Sometimes the problem lies with the SRG assignment. For example, suitable expertise may not have been available on the SRG or the reviewers may have an unshakable and unreasonable belief that the applicant's hypothesis is wrong. While these circumstances exist much less often than applicants believe, they do occasionally occur. If, after discussion with knowledgeable colleagues, including NIH program staff, you decide that a different study section would be more appropriate, revise the application and request review by a different SRG. Give reasons for the request (lack of reviewer expertise, lack of interest in the subject, differing philosophies, e.g., a molecularly oriented review group reviewing a clinical application). Try to suggest an alternative SRG.

Even though there may have been some problems with the original study section assignment, it is usually better to revise and request a change of study section than to appeal and ask for a deferral for re-review. Often the appeal will be unsuccessful, if it appears to be based on a difference of scientific opinion. Moreover, even if deferral for re-review is granted the applicant will not be allowed to make any changes to the application, even responses to any legitimate reviewer concerns in the original critique, and these concerns may still prevent the application from receiving a fundable score. Furthermore, while the original application is undergoing re-consideration, a revised application cannot be submitted. Therefore, the opportunity to revise and resubmit will have been delayed by 4 months while the original application is still pending.

Revising Your Application

Read and reread the summary statement. Identify the concerns. Before you start revising, ask your Program Director to review your summary statement and give you advice. Also, ask someone in your institution who is experienced in grantsmanship and not involved in your proposed research to review your application, summary statement, and revision plans.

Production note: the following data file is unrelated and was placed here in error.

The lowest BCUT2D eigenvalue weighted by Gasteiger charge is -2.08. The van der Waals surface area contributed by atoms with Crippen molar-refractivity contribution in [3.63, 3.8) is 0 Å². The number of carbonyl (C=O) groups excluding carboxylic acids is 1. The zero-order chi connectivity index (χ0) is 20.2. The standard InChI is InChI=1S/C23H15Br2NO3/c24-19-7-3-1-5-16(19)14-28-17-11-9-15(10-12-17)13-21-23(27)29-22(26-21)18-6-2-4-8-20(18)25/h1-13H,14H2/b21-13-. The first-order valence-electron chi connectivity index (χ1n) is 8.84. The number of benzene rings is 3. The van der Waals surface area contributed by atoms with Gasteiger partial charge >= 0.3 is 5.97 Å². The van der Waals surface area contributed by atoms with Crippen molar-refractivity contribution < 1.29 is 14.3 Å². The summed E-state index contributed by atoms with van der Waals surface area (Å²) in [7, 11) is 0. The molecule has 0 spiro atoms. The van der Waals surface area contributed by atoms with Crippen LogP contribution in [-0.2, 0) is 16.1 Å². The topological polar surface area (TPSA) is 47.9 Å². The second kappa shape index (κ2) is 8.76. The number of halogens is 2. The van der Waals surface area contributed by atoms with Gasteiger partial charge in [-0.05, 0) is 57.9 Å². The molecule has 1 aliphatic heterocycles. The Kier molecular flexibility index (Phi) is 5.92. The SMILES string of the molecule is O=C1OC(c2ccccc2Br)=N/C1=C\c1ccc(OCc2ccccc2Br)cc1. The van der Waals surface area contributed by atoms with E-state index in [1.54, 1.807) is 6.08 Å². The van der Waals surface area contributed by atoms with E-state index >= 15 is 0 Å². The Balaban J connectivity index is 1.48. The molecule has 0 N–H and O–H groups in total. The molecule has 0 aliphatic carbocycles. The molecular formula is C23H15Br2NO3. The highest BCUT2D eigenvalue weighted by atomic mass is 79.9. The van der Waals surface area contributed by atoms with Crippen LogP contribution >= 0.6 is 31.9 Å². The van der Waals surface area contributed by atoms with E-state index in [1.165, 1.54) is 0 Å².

Respond to reviewers' comments

Revised applications must include an Introduction limited to three pages and not counted in the 25 page limit. In the Introduction you should respond to the comments and suggestions of the reviewers. Address reviewers' comments point by point - you need not agree with all points, but you must address them. Use page numbers and other identifiers so reviewers can easily find where you have added new data or revised experimental approaches. A bar in the margin is a good way to show where revisions are.  Highlight new sections with indenting, bracketing, underlining, or change of type. If you disagree with the reviewers, explain why and provide additional information if needed. However, an Introduction that is nothing but an angry rebuttal of the previous summary statement is unlikely to be well-received, even by a new SRG. Maintain as positive a tone as possible in the Introduction.

Even if you respond adequately to the criticisms in the summary statement, you are not guaranteed an award. This may happen because a summary statement is not meant to be an exhaustive critique; some problems discussed by the reviewers may not appear in it. Also, when you make changes, you risk introducing new problems. Finally, membership in scientific review groups changes. Your application may be seen by some new reviewers who may have different views of your project.